Over at Sphere of Networks, I published a text that tries to give a simple overview of the workings of information production in the age of the internet, covering everything from free software to free culture. This article is a slightly modified version of another chapter of this text. This time I will show you how the internet enabled a new form of information production: commons-based peer productions, like Wikipedia or most free software today. What is free content and why is it so important to people collaborating over the internet?

All the C you need to know for GTK+

If you want to develop applications with GTK+, a graphical toolkit used by the GNOME desktop environment, it is essential that you are comfortable with the C programming language. This article is meant to give you a short refresher on the basics of C that you will need to know when developing GTK+ applications.

Google extensions in Firefox

I want to take a detailed look at turbo-charging the Firefox browser with an elite selection of Google utilities. Firefox has its critics and its failings, but it has now been downloaded in excess of 400 million times: and as they say “what flies eat, they can't all be wrong!” Firefox is pretty good out of the box, but everyone knows that the functionality of Firefox is extended massively by the simple addition of extensions, security issues nothwithstanding.

In this article I will talk about how to extend Firefox so that it plays better with Google.

Book review: Official Damn Small Linux Book by by Robert Shingledecker, John Andrews and Christopher Negus

Damn Small Linux (DSL) is my favourite GNU/Linux distribution. It's not the one I use the most, but to me it represents everything good in the Linux world. It's small enough to run on any old PC, powerful enough to solve most any problem. This is the distribution to use when proving just how useful GNU/Linux can be.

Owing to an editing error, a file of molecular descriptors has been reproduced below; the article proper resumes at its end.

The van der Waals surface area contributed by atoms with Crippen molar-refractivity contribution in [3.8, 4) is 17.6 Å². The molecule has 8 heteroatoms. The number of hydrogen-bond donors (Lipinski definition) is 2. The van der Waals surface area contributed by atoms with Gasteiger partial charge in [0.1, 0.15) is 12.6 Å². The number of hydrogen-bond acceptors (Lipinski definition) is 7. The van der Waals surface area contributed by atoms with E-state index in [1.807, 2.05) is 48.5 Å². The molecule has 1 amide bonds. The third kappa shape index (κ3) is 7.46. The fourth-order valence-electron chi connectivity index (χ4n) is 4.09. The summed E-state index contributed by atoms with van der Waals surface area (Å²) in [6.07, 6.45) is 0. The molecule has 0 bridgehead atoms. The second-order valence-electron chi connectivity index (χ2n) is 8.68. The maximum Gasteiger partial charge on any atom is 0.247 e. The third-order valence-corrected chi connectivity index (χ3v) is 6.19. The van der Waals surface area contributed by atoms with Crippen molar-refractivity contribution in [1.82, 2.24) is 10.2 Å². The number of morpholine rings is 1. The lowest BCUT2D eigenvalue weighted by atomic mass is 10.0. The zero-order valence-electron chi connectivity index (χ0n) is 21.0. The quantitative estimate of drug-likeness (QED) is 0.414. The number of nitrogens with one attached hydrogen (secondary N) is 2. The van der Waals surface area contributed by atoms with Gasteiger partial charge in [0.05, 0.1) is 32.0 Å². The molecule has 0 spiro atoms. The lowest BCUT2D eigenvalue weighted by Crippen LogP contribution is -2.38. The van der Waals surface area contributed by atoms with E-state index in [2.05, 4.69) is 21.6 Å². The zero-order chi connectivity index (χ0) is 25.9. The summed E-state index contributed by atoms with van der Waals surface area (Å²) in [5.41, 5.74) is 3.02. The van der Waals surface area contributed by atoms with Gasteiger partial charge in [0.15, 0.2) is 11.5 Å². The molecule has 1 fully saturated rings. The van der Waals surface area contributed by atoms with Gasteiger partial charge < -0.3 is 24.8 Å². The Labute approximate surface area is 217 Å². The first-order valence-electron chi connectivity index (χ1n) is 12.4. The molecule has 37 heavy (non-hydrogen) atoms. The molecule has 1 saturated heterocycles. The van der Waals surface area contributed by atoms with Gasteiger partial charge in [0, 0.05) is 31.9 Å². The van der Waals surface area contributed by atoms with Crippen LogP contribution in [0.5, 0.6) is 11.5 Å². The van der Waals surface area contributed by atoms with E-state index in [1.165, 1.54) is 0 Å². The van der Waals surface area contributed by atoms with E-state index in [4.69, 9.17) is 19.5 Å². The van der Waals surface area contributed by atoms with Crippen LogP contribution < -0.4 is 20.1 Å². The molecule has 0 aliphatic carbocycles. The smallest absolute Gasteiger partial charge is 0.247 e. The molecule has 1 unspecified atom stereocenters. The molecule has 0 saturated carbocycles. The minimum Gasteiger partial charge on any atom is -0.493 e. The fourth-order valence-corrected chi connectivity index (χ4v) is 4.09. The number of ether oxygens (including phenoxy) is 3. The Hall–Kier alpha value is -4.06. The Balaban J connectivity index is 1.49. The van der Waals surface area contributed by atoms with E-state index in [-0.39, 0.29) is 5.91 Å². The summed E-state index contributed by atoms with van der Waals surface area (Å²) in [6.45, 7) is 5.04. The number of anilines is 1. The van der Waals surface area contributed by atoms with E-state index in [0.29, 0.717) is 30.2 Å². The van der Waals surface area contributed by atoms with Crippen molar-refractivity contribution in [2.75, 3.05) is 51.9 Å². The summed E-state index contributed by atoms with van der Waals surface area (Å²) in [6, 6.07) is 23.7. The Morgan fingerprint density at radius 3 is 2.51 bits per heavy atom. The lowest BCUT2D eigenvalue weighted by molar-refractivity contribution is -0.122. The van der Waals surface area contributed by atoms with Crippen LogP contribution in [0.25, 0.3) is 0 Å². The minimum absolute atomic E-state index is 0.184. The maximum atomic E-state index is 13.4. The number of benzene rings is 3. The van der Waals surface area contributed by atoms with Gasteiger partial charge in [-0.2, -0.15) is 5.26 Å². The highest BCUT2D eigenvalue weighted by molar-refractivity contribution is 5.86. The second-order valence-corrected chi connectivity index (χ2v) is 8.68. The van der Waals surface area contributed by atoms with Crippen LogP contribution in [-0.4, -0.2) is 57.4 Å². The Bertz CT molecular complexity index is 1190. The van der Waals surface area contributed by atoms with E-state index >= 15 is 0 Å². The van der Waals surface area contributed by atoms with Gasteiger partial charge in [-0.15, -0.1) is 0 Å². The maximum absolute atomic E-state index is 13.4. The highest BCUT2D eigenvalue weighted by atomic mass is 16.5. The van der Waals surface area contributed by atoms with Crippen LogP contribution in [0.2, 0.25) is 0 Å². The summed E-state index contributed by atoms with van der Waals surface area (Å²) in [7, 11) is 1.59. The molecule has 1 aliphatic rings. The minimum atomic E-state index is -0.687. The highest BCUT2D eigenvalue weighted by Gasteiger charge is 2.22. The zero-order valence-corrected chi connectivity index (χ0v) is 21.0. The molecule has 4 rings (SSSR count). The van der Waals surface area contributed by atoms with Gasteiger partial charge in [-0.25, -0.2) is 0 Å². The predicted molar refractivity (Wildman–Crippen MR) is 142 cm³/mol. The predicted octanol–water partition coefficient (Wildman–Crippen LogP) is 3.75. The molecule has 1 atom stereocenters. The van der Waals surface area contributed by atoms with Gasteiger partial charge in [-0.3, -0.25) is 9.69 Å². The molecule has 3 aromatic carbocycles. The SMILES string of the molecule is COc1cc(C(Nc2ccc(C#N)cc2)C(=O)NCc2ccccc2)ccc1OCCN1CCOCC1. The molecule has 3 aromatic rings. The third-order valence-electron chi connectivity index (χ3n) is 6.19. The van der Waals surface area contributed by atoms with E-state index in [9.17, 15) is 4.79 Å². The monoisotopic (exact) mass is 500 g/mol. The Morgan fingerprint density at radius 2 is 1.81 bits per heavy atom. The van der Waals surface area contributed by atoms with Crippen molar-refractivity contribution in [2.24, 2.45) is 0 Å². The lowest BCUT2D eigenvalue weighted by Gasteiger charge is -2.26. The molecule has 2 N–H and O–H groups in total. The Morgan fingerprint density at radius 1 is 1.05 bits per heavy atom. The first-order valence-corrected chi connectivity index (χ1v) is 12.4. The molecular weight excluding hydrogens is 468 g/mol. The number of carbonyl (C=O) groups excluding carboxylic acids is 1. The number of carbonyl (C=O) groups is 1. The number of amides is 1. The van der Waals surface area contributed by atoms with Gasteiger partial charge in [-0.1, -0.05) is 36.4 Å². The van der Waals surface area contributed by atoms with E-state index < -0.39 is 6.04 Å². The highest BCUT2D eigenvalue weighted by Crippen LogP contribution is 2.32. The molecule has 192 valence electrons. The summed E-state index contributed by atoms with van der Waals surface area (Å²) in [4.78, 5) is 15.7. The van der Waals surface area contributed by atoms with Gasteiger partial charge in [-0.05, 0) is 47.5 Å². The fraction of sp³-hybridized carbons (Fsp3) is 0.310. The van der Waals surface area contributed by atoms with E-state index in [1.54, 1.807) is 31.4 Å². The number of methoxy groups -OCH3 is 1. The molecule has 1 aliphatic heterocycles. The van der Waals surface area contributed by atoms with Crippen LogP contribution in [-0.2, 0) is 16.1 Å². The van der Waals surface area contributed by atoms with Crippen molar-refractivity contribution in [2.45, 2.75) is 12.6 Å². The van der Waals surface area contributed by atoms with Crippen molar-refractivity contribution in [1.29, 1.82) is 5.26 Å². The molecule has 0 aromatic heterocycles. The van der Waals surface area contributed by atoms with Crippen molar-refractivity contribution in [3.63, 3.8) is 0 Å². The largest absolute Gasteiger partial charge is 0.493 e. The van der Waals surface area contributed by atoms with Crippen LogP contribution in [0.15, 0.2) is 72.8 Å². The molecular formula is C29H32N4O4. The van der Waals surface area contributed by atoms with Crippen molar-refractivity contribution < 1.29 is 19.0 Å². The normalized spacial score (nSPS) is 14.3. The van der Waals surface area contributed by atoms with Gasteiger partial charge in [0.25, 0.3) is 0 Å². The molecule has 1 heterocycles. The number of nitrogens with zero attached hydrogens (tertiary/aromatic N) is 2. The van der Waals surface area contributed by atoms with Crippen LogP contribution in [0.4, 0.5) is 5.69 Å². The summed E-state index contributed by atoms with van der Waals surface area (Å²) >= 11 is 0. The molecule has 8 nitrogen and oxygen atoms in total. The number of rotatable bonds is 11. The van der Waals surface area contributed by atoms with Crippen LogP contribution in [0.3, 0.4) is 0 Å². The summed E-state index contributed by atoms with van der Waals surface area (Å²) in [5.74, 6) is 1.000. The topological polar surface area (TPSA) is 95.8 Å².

Book review: Learning PHP Data Objects by Dennis Poppel

Learning PHP Data Objects by Dennis Popel (Packt Publishing, 2007) introduces the PHP5 extension PDO. If you've ever worked on a LAMP server, you must know how tedious it is to go through the results of an SQL query, and to manage the connection--even worse, if you happen to change database, your work is pretty much lost: PostgreSQL, MySQL and SQLite don't have the same driver nor functions! Not so with PDO.

Get your classes and objects ready: PDO will make using a database under PHP5 a snap.

Konqueror: doing it all from one interface

When Julius Casear said, as reported by Seutonius and Plutarch, Veni, Vidi, Vici, (I came, I saw, I conquered) he was, depending on your historical interpretation, either referring to the Roman victory at the Battle of Zela or giving a two-fingered salute to the Patrician Senate of Rome. Every schoolboy and girl who has had to endure the exquisite tortures of Latin will know that famous phrase.

Press the fast-forward button to the present and those words might not be out of place on the lips of the good people who developed Konqueror, the all-in-one browser and file manager, best described as a universal document viewer.